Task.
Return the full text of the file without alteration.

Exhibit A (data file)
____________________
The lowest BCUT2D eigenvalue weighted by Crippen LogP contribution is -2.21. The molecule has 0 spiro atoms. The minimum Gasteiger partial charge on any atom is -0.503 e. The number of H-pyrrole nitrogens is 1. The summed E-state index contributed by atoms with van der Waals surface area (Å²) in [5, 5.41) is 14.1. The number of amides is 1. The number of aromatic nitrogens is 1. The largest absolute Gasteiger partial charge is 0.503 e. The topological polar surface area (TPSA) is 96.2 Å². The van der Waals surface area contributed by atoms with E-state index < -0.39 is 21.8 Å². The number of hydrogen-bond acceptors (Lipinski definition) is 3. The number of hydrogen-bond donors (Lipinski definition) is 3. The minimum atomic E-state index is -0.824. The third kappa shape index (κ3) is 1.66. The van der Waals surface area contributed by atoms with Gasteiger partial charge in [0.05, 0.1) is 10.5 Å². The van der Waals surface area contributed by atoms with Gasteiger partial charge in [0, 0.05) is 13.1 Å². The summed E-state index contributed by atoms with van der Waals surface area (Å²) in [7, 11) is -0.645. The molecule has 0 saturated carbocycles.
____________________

The lowest BCUT2D eigenvalue weighted by Crippen LogP contribution is -2.21. The molecule has 0 spiro atoms. The minimum Gasteiger partial charge on any atom is -0.503 e. The number of H-pyrrole nitrogens is 1. The summed E-state index contributed by atoms with van der Waals surface area (Å²) in [5, 5.41) is 14.1. The number of amides is 1. The number of aromatic nitrogens is 1. The largest absolute Gasteiger partial charge is 0.503 e. The topological polar surface area (TPSA) is 96.2 Å². The van der Waals surface area contributed by atoms with E-state index < -0.39 is 21.8 Å². The number of hydrogen-bond acceptors (Lipinski definition) is 3. The number of hydrogen-bond donors (Lipinski definition) is 3. The minimum atomic E-state index is -0.824. The third kappa shape index (κ3) is 1.66. The van der Waals surface area contributed by atoms with Gasteiger partial charge in [0.05, 0.1) is 10.5 Å². The van der Waals surface area contributed by atoms with Gasteiger partial charge in [0, 0.05) is 13.1 Å². The summed E-state index contributed by atoms with van der Waals surface area (Å²) in [7, 11) is -0.645. The molecule has 0 saturated carbocycles.